Bank of Mum and Dad digs ever deeper into its pockets to help offspring with home purchases

The Bank of Mum and Dad will fork out to support nearly one in five transactions this year, making it the equivalent of the 11th largest mortgage lender in the UK.

Parents, family and friends in the ‘bank’ will support an estimated 259,400 transactions in just this year alone – more than the 201,964 that Help to Buy has done in five years.

However, while the Bank of Mum and Dad is digging ever deeper into its pockets, helping offspring buy property worth nearly £70bn this year, it will actually be funding almost 20% fewer purchases than last year.

Last year, it helped fund 316,600 transactions.

The Bank of Mum and Dad is not just limited to parental pockets: other family members and friends also help out cash-strapped house buyers.

More than a third (35%) of people expecting to buy a home within the next five years say they will do so with help from the Bank of Mum and Dad.

Nigel Wilson, group chief executive at Legal & General which produces the figures annually, said: “The Bank of Mum and Dad continues to be the ‘iceberg’ mortgage lender beneath the surface of our housing market – all but invisible yet exerting a massive influence.

“This year, parents or grandparents, family or friends are set to lend thousands more to fund nearly one in five house purchases.

“The Bank of Mum and Dad is a symptom of Britain’s broken housing market and it goes far beyond millennials relying on their parents as more older borrowers look to family and friends for financial support.

“Our reliance on ‘BoMaD’ funding is an increasingly skewed facet of the UK housing market.

“It’s dependency, not generosity. It’s socially divisive and it’s creating a ‘locked out’ generation of first-time buyers who aren’t lucky enough to benefit from this kind help.

“It’s also almost certainly eroding older people’s finances when they need it to fund care and retirement – parents, grandparents, even friends are digging ever-deeper into their savings and pensions.”

Meanwhile separate research, from online mortgage lender Trussle, has revealed that 58% of children aged between 18 and 34 are still living at home. Nearly a quarter of parents (23%) don’t charge rent in order to help them save for a deposit.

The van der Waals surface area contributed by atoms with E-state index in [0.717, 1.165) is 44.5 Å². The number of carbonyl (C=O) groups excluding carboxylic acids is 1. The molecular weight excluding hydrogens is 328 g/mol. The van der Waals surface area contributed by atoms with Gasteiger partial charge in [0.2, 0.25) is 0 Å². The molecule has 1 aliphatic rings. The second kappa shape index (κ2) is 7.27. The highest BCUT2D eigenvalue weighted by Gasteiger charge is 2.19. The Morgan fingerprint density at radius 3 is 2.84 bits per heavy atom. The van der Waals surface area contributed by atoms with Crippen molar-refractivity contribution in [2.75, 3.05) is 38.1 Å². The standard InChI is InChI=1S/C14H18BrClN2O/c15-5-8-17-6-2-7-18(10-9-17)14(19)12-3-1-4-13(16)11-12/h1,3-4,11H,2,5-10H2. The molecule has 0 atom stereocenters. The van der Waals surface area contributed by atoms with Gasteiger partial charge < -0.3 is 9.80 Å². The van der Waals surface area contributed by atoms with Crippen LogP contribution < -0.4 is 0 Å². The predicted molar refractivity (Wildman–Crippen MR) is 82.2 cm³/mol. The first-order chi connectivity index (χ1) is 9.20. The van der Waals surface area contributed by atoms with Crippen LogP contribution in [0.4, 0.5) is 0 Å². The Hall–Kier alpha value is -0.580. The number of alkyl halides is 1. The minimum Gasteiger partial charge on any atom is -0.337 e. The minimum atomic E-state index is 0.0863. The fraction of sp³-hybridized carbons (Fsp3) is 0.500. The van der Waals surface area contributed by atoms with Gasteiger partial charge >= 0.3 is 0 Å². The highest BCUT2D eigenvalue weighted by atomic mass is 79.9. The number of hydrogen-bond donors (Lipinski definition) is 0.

Average BoMaD contribution in 2019 and 2018 by UK region* 

Region Estimated value of the average BoMaD contribution in 2018 Estimated value of the average BoMaD contribution in 2019
North east £12,000 £13,900
North west £12,900 £24,200
Yorkshire and the Humber £16,900 £17,200
East midlands £17,300 £16,000
West midlands £14,700 £13,700
East of England £17,900 £25,500
London £30,600 £31,000
South east £21,700 £29,000
South west £19,300 £29,700
Scotland £10,800 £16,400
Wales £30,600

*Excludes those that did not receive any financial assistance from family and friends

Sprift 3 end of article

Email the story to a friend


  1. J1

    Where do these old folk get their money from?

    1. Anthony Hesse

      Equity in their property?

  2. DASH94

    ‘Lender?’ – that would imply that there’s a repayment element involved.   They’ve not met my kids.

  3. RadPropertyDude

    What options are left if you are on a national average wage, you dont have Bank Of Mum and Dad, and you don’t want to use Help To Buy?

    1. HD23


      1. Tcos

        If Shelter get their way you won’t even be able to do that!

  4. DarrelKwong43

    No Government wants to tackle the issue of high house prices, as they do want to alienate a large chunk of the electorate. (help to buy did very little apart from inflate prices and increase the profits of the homebuiders)  Instead they meddle with the PRS coming in such a way that probably does very little to help the renter.


  5. propertyguru51

    Forget the young people not being able to afford to buy a property, what about the 30-40 yr olds that cannot get on the property ladder due to low wages and sky-high property prices.



    1. DarrelKwong43

      agree, plenty of those, but they are the forgotten generation 

  6. Paul

    The prices are so high because bank of mum and dad are artificially stimulating the market, if they didn’t then prices would stabilise.

    Also if rtb and htb were withdrawn in full without apology then prices would level out, these are the reasons the market is broken, artificial stimulus where demand remains and therefore it isn’t required for the market to be healthy.


    We’ve pumped the athlete that is the housing market with so many steroids and blood doping and other drugs and now we wonder why its in intensive care!


You must be logged in to report this comment!

Leave a reply

If you want to create a user account so you can log in, click here

More top news stories

Thank you for signing up to our newsletter, we have sent you an email asking you to confirm your subscription. Additionally if you would like to create a free EYE account which allows you to comment on news stories and manage your email subscriptions please enter a password below.